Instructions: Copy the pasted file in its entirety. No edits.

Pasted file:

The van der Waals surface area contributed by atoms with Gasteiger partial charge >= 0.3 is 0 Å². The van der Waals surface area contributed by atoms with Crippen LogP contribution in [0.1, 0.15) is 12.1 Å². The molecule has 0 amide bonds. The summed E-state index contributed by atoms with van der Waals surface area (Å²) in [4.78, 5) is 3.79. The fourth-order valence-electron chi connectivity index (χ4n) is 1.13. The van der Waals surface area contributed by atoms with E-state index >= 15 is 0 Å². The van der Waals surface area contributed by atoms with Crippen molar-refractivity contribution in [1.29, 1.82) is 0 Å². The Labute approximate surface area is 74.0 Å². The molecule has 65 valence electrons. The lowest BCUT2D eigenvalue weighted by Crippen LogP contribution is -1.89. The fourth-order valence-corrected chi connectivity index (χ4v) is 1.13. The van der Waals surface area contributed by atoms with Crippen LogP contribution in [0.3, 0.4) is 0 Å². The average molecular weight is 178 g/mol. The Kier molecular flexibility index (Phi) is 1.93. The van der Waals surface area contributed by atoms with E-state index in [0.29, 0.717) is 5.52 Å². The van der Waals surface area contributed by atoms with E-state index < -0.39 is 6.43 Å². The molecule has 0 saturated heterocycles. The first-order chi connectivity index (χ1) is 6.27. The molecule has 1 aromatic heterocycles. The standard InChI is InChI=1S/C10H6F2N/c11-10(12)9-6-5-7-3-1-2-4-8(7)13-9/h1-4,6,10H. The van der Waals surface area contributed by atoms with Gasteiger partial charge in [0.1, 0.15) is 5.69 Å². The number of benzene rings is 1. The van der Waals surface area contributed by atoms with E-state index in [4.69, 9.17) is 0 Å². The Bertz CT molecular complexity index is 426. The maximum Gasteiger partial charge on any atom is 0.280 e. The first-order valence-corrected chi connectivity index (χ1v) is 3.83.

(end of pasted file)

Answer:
The van der Waals surface area contributed by atoms with Gasteiger partial charge >= 0.3 is 0 Å². The van der Waals surface area contributed by atoms with Crippen LogP contribution in [0.1, 0.15) is 12.1 Å². The molecule has 0 amide bonds. The summed E-state index contributed by atoms with van der Waals surface area (Å²) in [4.78, 5) is 3.79. The fourth-order valence-electron chi connectivity index (χ4n) is 1.13. The van der Waals surface area contributed by atoms with E-state index >= 15 is 0 Å². The van der Waals surface area contributed by atoms with Crippen molar-refractivity contribution in [1.29, 1.82) is 0 Å². The Labute approximate surface area is 74.0 Å². The molecule has 65 valence electrons. The lowest BCUT2D eigenvalue weighted by Crippen LogP contribution is -1.89. The fourth-order valence-corrected chi connectivity index (χ4v) is 1.13. The van der Waals surface area contributed by atoms with Crippen LogP contribution in [0.3, 0.4) is 0 Å². The average molecular weight is 178 g/mol. The Kier molecular flexibility index (Phi) is 1.93. The van der Waals surface area contributed by atoms with E-state index in [0.29, 0.717) is 5.52 Å². The van der Waals surface area contributed by atoms with E-state index < -0.39 is 6.43 Å². The molecule has 0 saturated heterocycles. The first-order chi connectivity index (χ1) is 6.27. The molecule has 1 aromatic heterocycles. The standard InChI is InChI=1S/C10H6F2N/c11-10(12)9-6-5-7-3-1-2-4-8(7)13-9/h1-4,6,10H. The van der Waals surface area contributed by atoms with Gasteiger partial charge in [0.1, 0.15) is 5.69 Å². The number of benzene rings is 1. The van der Waals surface area contributed by atoms with E-state index in [4.69, 9.17) is 0 Å². The Bertz CT molecular complexity index is 426. The maximum Gasteiger partial charge on any atom is 0.280 e. The first-order valence-corrected chi connectivity index (χ1v) is 3.83.